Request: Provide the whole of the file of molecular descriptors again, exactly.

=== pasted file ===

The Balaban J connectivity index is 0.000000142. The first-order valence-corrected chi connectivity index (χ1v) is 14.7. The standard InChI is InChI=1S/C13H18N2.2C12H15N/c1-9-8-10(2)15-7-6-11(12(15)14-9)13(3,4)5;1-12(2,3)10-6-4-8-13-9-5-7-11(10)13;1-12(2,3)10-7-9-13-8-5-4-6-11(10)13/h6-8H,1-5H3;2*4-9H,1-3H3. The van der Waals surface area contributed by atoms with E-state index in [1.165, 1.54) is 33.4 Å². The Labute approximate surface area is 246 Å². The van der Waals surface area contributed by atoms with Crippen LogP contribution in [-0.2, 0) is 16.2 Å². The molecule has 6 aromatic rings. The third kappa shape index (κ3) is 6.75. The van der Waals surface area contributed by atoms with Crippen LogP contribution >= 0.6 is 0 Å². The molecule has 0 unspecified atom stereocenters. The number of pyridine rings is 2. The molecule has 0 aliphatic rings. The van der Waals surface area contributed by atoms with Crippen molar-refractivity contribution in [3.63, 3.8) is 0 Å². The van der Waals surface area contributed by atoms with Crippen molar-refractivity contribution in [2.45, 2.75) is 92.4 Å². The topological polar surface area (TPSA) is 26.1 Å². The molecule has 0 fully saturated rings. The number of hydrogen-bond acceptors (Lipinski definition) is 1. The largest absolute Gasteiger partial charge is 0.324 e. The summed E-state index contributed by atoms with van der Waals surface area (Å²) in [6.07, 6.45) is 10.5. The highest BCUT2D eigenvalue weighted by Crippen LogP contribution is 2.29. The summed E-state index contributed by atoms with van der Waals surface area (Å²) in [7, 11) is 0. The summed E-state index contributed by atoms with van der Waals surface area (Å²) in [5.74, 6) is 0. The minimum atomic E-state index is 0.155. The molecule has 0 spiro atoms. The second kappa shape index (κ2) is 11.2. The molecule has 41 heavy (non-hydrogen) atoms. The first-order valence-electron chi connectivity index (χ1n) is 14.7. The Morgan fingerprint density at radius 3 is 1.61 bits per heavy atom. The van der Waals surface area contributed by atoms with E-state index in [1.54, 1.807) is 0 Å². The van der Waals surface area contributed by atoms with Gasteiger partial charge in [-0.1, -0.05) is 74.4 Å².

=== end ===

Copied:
The Balaban J connectivity index is 0.000000142. The first-order valence-corrected chi connectivity index (χ1v) is 14.7. The standard InChI is InChI=1S/C13H18N2.2C12H15N/c1-9-8-10(2)15-7-6-11(12(15)14-9)13(3,4)5;1-12(2,3)10-6-4-8-13-9-5-7-11(10)13;1-12(2,3)10-7-9-13-8-5-4-6-11(10)13/h6-8H,1-5H3;2*4-9H,1-3H3. The van der Waals surface area contributed by atoms with E-state index in [1.165, 1.54) is 33.4 Å². The Labute approximate surface area is 246 Å². The van der Waals surface area contributed by atoms with Crippen LogP contribution in [-0.2, 0) is 16.2 Å². The molecule has 6 aromatic rings. The third kappa shape index (κ3) is 6.75. The van der Waals surface area contributed by atoms with Crippen LogP contribution >= 0.6 is 0 Å². The molecule has 0 unspecified atom stereocenters. The number of pyridine rings is 2. The molecule has 0 aliphatic rings. The van der Waals surface area contributed by atoms with Crippen molar-refractivity contribution in [3.63, 3.8) is 0 Å². The van der Waals surface area contributed by atoms with Crippen molar-refractivity contribution in [2.45, 2.75) is 92.4 Å². The topological polar surface area (TPSA) is 26.1 Å². The molecule has 0 fully saturated rings. The number of hydrogen-bond acceptors (Lipinski definition) is 1. The largest absolute Gasteiger partial charge is 0.324 e. The summed E-state index contributed by atoms with van der Waals surface area (Å²) in [6.07, 6.45) is 10.5. The highest BCUT2D eigenvalue weighted by Crippen LogP contribution is 2.29. The summed E-state index contributed by atoms with van der Waals surface area (Å²) in [7, 11) is 0. The summed E-state index contributed by atoms with van der Waals surface area (Å²) in [5.74, 6) is 0. The minimum atomic E-state index is 0.155. The molecule has 0 spiro atoms. The second kappa shape index (κ2) is 11.2. The molecule has 41 heavy (non-hydrogen) atoms. The first-order valence-electron chi connectivity index (χ1n) is 14.7. The Morgan fingerprint density at radius 3 is 1.61 bits per heavy atom. The van der Waals surface area contributed by atoms with E-state index in [1.54, 1.807) is 0 Å². The van der Waals surface area contributed by atoms with Gasteiger partial charge in [-0.1, -0.05) is 74.4 Å².